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Avogadro's law

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Title: Avogadro's law  
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Subject: Amedeo Avogadro, Combined gas law, Ideal gas law, Amount of substance, Gas laws
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Avogadro's law

Avogadro's law (sometimes referred to as Avogadro's hypothesis or Avogadro's principle) is an experimental gas law relating volume of a gas to the amount of substance of gas present. A modern statement of Avogadro's law is:

Avogadro's law states that, "equal volumes of all gases, at the same temperature and pressure, have the same number of molecules". For a given mass of an ideal gas, the volume and amount (moles) of the gas are directly proportional if the temperature and pressure are constant.

which can be written as:

V \propto n\,




V is the volume of the gas
n is the amount of substance of the gas (measured in moles).
k is a constant equal to RT/P, where R is the universal gas constant, T is the Kelvin temperature, and P is the pressure. As temperature and pressure are constant, RT/P is also constant and represented as k. This is derived from the ideal gas law.

This law explains how, under the same condition of temperature and pressure, equal volumes of all gases contain the same number of molecules. For comparing the same substance under two different sets of conditions, the law can be usefully expressed as follows:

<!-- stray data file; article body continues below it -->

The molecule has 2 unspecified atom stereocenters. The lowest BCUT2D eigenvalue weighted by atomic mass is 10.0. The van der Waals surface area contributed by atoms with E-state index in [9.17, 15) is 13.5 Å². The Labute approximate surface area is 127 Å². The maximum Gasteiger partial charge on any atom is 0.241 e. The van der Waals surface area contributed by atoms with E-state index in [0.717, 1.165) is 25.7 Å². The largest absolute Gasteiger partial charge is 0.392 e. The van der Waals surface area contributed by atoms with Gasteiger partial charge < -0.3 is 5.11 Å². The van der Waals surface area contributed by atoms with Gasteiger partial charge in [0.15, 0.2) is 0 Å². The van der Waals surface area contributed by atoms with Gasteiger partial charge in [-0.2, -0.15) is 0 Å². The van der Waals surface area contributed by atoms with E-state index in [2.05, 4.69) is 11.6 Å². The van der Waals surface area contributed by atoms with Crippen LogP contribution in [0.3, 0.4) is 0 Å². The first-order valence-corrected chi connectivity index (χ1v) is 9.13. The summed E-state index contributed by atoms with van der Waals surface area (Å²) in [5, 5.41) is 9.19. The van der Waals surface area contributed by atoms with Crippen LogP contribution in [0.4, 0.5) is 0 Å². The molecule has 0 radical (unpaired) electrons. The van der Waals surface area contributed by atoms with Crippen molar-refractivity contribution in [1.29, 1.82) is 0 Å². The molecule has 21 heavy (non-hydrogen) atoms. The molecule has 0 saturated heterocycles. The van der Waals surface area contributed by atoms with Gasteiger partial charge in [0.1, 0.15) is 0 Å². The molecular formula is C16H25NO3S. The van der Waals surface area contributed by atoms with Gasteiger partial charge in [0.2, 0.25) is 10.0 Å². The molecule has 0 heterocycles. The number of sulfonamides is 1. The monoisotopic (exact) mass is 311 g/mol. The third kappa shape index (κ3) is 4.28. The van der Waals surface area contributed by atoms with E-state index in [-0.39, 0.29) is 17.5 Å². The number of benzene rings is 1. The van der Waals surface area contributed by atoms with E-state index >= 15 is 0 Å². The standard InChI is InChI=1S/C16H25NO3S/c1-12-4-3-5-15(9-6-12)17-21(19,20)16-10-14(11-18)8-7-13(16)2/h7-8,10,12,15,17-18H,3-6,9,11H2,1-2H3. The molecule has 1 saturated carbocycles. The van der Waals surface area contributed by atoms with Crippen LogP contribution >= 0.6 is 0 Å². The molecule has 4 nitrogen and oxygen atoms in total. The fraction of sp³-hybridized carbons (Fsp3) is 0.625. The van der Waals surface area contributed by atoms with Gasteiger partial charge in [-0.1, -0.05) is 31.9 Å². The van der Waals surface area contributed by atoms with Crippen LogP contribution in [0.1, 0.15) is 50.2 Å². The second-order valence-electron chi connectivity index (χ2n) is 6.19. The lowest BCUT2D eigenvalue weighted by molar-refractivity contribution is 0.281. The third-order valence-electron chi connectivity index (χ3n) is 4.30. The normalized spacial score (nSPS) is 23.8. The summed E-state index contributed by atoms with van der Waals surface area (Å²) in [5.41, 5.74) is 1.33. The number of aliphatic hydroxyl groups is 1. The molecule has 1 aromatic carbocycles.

\frac{V_1}{n_1} = \frac{V_2}{n_2}

The equation shows that, as the number of moles of gas increases, the volume of the gas also increases in proportion. Similarly, if the number of moles of gas is decreased, then the volume also decreases. Thus, the number of molecules or atoms in a specific volume of ideal gas is independent of their size or the molar mass of the gas.

The law is named after Amedeo Avogadro who, in 1811,[1] hypothesized that two given samples of an ideal gas, of the same volume and at the same temperature and pressure, contain the same number of molecules. As an example, equal volumes of molecular hydrogen and nitrogen contain the same number of molecules when they are at the same temperature and pressure, and observe ideal gas behavior. In practice, real gases show small deviations from the ideal behavior and the law holds only approximately, but is still a useful approximation for scientists.

Mathematical definition

Avogadro's law is stated mathematically as:

\frac{V}{n} = k


V is the volume of the gas(es).
n is the amount of substance of the gas.
k is a proportionality constant.

The most significant consequence of Avogadro's law is that the ideal gas constant has the same value for all gases. This means that:

\frac{p_1\cdot V_1}{T_1\cdot n_1}=\frac{p_2\cdot V_2}{T_2 \cdot n_2} = constant


p is the pressure of the gas in the cell
T is the temperature in kelvin of the gas

Ideal gas law

A common rearrangement of this equation is by letting R be the proportionality constant, and rearranging as follows:

pV = nRT

This equation is known as the ideal gas law.

Molar volume

Taking STP to be 101.325 kPa and 273.15 K, we can find the volume of one mole of a gas:

V_{\rm m} = \frac{V}{n} = \frac{RT}{p} = \frac{(8.314 \mathrm{ J} \mathrm{ mol}^{-1} \mathrm{ K}^{-1})(273.15 \mathrm{ K})}{101 325 \mathrm{ Pa}} = 22.41 \mathrm{ dm}^3 \mathrm{ mol}^{-1} = 22.41 \mathrm{ liters}/ \mathrm{ mol}

For 100.00kPa and 273.15 K, the molar volume of an ideal gas is 22.712 dm3mol−1.

See also


External links

  • Avogadro's law at the University of Fribourg
  • Avogadro's law at the Royal Society of Chemistry
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